Links should be to help: uris corresponding to the given chapter, section, or subsection. This may include a reference inside a single .html file if it contains multiple chapters, sections, or subsections.
This expansion MAY be delayed until a given uri is displayed in the display area, but in this case, when an index.docbook file is processed, the TOC should be checked for uris that point to the top level inside the index.docbook.
If displaying a URI from an external source, make sure to do this expansion before selecting the URI in the TOC because otherwise the URI might not be in the TOC.
Locating Help Files
Currently, Gnome usesto install, register, and locate help files. Packages install OMF files along with their documentation and call scrollkeeper-install to register them with the system.
Many other systems also use a separate metadata file, and this approach tends to work well. We need to decide on a metadata file format (probably .desktop files), where they are to be installed, and whether or not we need to call any installation scripts.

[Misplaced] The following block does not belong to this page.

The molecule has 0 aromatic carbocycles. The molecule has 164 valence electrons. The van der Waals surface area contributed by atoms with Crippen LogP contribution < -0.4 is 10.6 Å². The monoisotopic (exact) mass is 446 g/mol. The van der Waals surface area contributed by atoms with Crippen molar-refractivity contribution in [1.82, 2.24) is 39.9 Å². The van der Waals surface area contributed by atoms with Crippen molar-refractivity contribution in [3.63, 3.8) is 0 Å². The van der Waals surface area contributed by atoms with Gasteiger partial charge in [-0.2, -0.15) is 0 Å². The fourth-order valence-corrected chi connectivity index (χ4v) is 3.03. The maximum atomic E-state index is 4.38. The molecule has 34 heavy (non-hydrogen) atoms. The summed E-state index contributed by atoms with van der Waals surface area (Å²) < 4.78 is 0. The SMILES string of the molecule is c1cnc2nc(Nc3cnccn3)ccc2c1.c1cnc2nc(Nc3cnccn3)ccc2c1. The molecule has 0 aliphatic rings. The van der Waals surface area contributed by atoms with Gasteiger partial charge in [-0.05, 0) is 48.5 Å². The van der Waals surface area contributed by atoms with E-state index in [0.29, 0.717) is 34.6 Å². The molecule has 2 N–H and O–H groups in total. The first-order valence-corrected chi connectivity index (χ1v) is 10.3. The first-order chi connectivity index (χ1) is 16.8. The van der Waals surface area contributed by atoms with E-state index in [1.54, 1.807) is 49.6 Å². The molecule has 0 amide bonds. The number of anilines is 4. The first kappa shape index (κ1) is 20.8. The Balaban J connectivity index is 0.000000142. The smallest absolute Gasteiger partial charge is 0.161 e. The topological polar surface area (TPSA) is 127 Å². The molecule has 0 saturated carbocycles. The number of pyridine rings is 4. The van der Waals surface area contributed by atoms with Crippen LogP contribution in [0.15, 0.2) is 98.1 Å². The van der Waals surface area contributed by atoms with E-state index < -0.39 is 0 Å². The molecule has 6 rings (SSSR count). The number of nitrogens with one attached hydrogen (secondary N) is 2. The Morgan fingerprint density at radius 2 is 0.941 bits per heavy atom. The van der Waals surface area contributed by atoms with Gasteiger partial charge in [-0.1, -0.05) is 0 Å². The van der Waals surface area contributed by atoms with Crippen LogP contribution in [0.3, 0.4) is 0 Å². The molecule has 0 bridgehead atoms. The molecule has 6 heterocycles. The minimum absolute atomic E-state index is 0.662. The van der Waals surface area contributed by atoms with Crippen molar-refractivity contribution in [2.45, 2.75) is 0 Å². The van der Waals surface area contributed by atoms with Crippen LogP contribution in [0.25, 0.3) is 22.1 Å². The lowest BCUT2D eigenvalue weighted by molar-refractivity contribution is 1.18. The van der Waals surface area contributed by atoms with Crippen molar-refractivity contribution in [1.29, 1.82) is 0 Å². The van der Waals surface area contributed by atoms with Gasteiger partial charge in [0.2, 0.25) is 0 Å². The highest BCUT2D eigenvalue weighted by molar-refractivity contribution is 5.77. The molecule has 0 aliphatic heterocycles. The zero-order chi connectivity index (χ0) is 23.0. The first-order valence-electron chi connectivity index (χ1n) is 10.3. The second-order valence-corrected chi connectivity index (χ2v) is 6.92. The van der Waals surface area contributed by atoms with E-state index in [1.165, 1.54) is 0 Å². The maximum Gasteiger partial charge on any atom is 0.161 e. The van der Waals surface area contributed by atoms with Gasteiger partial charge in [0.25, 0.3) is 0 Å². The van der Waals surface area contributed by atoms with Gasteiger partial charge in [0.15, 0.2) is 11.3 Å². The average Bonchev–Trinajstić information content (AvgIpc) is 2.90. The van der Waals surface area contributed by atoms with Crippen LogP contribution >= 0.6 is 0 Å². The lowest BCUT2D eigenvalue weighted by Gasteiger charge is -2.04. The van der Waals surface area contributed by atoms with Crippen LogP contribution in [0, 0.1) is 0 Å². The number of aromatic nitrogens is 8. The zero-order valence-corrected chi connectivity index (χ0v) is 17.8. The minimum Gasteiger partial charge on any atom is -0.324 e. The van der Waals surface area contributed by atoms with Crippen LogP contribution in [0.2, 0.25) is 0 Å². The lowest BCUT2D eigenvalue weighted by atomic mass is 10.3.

The helpbrowser in GIMP uses an xml mapping file provided by the documentation package. Each language has his own XML mapping file, which is generated beside the generation of the HTML pages for the helpbrowser. A line in a mapping file looks like the following example:
<help-item id="introduction" ref="ch01.html" title="Introduction"/> The mapping maps each unique id to a HTML file. The actual language dependend content is distinguished by the language variable set in the system.
Identifying Help Files
Documents need to have a unique identifier. For instance, the German and English translations of a document need to be identifiable as the same document, so that only one is presented to the user. Furthermore, document identifiers are necessary for invoking particular help files, either from applications, or from hyperlinks in other help files.
Here are a number of proposals for identifiers:
- Functional namespacing:
- All applications manuals would have identifiers such as app.appname.docname. Other manuals would live in top-level namespaces such as desktop or system.
- Reverse-DNS namespacing:
- Identifiers would begin with the reverse domain name of the group that produced the document. So the Gnome User Guide might be org.gnome.user-guide.
- Identifiers would simply be the URI of a canonical location of the document. The Gnome User Guide would be identified by http://www.gnome.org/learn/users-guide/ How to avoid namespace clashes?
drop duplicated registrations?